Browsing the Google News headlines last week, I stumbled onto a new verb -- new to me, that is, though familiar enough in Britain for the past quarter-century.
It came up in a story of sudden death in the English countryside: A lamb belonging to celeb-chef Gordon Ramsay, put out to graze on the grounds of David and Victoria (Posh Spice) Beckham's estate, had been killed and eaten by a mysterious predator.
And Ramsay, who'd been fattening up the lamb for a starring role on his TV menu, wanted to know whodunit, reported the Daily Mail:
One downmarket rag last week suggested Gordon -- pictured [above] with the lamb -- had callously made up the story to publicise his show "The F Word." But the chef has been doorstepping neighbours of the Beckhams in Sawbridgeworth in an effort to track down the wild cat said to be the killer.
A not uncommon word in the British press, it seems. To doorstep someone is to confront him or her on the way out of a building, demanding answers or quotes, or, more generally, to hover about or stalk him.
The Oxford English Dictionary, which dates the transitive doorstep to 1981, quotes the Daily Telegraph (1987): "The incident . . . came amid mounting Royal Family anger with newspaper and freelance photographers ‘doorstepping’ their annual holiday."
There's an intransitive doorstep, meaning "sell or canvass door to door," that's a couple of decades older: "Dr. David Owen, a young St. Thomas' Hospital research graduate, is doorstepping assiduously in politically doubtful streets" (Daily Telegraph, 1966).
But in all those decades, doorstepping has barely made a dent in the American vernacular: Nexis shows only about 20 uses of the "ambush interview" sense since 1981 (plus a few of the "canvass" sense). (These numbers represent doorstepped and doorstepping, but for obvious reasons, I didn't search plain doorstep.)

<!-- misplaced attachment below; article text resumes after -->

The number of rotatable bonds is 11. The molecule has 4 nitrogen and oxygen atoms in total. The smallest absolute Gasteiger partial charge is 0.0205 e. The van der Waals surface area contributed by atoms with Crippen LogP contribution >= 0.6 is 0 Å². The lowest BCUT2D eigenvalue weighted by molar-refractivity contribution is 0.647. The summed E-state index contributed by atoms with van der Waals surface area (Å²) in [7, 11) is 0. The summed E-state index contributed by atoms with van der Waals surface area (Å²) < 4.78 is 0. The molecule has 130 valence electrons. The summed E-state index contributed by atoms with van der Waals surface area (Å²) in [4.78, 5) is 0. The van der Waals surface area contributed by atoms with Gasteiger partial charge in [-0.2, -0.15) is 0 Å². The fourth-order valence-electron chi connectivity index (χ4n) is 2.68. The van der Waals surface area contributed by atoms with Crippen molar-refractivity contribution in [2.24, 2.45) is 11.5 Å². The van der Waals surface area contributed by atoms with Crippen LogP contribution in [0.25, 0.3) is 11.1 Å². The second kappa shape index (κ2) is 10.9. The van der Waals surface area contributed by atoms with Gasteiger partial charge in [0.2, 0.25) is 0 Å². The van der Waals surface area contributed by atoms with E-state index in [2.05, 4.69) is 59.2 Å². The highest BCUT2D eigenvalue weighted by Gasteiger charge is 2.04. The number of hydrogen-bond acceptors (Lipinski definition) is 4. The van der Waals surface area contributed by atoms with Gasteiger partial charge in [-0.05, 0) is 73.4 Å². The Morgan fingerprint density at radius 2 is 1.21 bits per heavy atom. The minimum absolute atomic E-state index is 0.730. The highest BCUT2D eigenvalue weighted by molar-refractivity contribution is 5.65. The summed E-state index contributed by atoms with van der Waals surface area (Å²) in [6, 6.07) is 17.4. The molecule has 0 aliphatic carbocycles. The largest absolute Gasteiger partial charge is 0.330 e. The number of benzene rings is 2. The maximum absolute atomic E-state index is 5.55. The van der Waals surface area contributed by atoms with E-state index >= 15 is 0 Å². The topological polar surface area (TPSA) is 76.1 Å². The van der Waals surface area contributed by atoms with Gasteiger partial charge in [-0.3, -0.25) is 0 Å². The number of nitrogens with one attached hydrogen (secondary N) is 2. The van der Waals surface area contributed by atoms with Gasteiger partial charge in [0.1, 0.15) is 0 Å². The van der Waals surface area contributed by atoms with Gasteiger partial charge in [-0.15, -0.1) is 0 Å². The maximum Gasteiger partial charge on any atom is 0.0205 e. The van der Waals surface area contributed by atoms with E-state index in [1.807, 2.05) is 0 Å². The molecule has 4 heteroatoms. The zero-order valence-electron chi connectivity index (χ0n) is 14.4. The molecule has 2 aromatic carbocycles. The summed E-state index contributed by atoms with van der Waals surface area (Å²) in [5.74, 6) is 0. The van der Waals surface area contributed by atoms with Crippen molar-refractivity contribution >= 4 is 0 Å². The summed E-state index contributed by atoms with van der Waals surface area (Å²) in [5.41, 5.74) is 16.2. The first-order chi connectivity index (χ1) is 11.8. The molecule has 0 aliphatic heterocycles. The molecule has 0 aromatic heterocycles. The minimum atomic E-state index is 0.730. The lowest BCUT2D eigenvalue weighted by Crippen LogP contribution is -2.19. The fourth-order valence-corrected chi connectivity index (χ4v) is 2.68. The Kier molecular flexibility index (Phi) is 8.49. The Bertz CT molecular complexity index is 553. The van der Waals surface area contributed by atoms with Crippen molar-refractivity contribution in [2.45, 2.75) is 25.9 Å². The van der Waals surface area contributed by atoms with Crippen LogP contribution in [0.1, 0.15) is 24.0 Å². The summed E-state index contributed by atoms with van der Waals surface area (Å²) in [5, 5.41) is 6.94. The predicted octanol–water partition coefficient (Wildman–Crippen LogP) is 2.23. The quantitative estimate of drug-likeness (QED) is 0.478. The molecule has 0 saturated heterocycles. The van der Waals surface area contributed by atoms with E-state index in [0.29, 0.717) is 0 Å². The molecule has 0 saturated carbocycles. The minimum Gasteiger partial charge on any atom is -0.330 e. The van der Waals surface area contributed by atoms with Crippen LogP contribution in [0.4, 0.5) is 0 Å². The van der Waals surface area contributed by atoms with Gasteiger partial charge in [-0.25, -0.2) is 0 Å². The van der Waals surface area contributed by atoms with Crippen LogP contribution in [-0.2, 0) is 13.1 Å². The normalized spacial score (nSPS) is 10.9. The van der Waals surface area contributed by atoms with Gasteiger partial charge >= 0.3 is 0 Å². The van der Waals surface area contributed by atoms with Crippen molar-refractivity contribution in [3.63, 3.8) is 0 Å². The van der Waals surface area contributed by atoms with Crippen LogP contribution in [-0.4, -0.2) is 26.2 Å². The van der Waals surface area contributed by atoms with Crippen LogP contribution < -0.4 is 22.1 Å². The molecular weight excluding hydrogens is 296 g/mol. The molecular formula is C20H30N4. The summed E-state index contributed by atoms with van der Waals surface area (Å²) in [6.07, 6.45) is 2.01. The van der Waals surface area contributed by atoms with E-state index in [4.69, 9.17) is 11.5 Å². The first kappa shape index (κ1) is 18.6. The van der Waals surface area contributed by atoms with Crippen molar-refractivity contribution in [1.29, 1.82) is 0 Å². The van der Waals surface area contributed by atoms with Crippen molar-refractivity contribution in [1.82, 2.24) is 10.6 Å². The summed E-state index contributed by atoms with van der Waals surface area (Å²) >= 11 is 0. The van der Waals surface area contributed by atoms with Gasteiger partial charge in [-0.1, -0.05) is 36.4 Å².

Why have Americans resisted doorstep, while embracing gone missing and at the end of the day? We know doorsteps, both literal and figurative, whether or not our own homes have them.
Maybe it's because in this country doorsteps rarely lead to our celebrities and notables. Anyone doorsteppable is perched in the hills above Los Angeles or on the shores of Santa Monica, or barricaded in a Manhattan tower or Washington monument, with a straight path from door to taxi, limousine, or helicopter, no doorsteps involved.
But doorstepping is still young, as usages go. It may yet be coming to a newspaper near you.
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Leon Neyfakh is the staff writer for Ideas. Amanda Katz is the deputy Ideas editor. Stephen Heuser is the Ideas editor.
Guest blogger Simon Waxman is Managing Editor of Boston Review and has written for WBUR, Alternet, McSweeney's, Jacobin, and others.
Guest blogger Elizabeth Manus is a writer living in New York City. She has been a book review editor at the Boston Phoenix, and a columnist for The New York Observer and Metro.
Guest blogger Sarah Laskow is a freelance writer and editor in New York City. She edits Smithsonian's SmartNews blog and has contributed to Salon, Good, The American Prospect, Bloomberg News, and other publications.
Guest blogger Joshua Glenn is a Boston-based writer, publisher, and freelance semiotician. He was the original Brainiac blogger, and is currently editor of the blog HiLobrow, publisher of a series of Radium Age science fiction novels, and co-author/co-editor of several books, including the story collection "Significant Objects" and the kids' field guide to life "Unbored."
Guest blogger Ruth Graham is a freelance journalist in New Hampshire, and a frequent Ideas contributor. She is a former features editor for the New York Sun, and has written for publications including Slate and the Wall Street Journal.
Joshua Rothman is a graduate student and Teaching Fellow in the Harvard English department, and an Instructor in Public Policy at the Harvard Kennedy School of Government. He teaches novels and political writing.